One Example of a Specialized Approach to Juvenile Community Notification: Alabama

The Alabama legislature took into consideration the ways in which juvenile offenders are different from adult offenders when they developed the state’s community notification legislation for juveniles.43 They explained their desire to have a differentiated approach in this way:

Juvenile sex offenders, like their adult counterparts, pose a danger to the public. Research has shown, however, that there are significant differences between adult and juvenile criminal sexual offenders. Juveniles are much more likely to respond favorably to sexual offender treatment. Juvenile offenders have a shorter history of committing sexual offenses. They are less likely to have deviant sexual arousal patterns and are not as practiced in avoiding responsibility for their abusive behavior. Juveniles are dependent upon adults for food and shelter, as well as the emotional and practical support vital to treatment efforts. Earlier intervention increases the opportunity for success in teaching juveniles how to reduce their risk of sexually re–offending. The Legislature finds that juvenile criminal sex offenders should be subject to the Community Notification Act, but that certain precautions should be taken to target the juveniles that pose the more serious threats to the public.
Use SlideUse Slide #29: Specialized Approaches to Juvenile Notification: Alabama Law

The Legislature ultimately revised the state’s notification law to create different provisions for juvenile sex offenders. Juvenile sex offenders are no longer subject to automatic community notification, but are required to receive sex offender treatment and must register with the local authorities upon release from the juvenile court's supervision. Prior to the release of a juvenile sex offender, treatment providers supply a risk assessment of the juvenile to the sentencing court and the juvenile probation officer. Unless otherwise ordered by the sentencing court, the juvenile sex offender is not subject to notification upon release unless the court determines there is a need for notification. If this is the case, cases are assessed on an individual basis to determine the most effective and judicious use of notification. This is, of course, what we have covered throughout this curriculum—that treatment, supervision, and other practices in juvenile sex offender management should be developed based on a comprehensive assessment of each individual offender.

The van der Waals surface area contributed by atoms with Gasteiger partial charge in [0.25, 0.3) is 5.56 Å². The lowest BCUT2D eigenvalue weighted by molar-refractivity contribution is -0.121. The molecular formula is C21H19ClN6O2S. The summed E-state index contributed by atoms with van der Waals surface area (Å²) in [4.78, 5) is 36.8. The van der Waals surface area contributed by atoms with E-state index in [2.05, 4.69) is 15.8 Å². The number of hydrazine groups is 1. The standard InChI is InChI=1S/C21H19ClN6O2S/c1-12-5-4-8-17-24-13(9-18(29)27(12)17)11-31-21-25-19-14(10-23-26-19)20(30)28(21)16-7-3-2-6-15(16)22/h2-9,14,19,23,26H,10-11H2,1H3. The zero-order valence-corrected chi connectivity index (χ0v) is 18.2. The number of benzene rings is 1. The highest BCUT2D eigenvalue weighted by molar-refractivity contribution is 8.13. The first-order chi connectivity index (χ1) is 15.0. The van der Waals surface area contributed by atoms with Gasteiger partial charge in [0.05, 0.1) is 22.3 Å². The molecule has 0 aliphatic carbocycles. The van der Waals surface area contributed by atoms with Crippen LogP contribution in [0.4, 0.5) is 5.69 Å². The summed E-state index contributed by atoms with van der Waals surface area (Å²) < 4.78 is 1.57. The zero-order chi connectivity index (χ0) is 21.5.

Considering whether or how to implement registration and community notification laws with sexually abusive youth is no easy task. As you have probably surmised, there is no one “right” approach. At the very least, however, it is important to take into account what we know about these youth and how they differ from adult sex offenders, so that any legislative responses are, to some degree, informed by the available research as well as an appreciation for the potential for collateral consequences. And a thorough cost–benefits analysis can be a very helpful exercise for those who are considering or reconsidering their statutes in this area.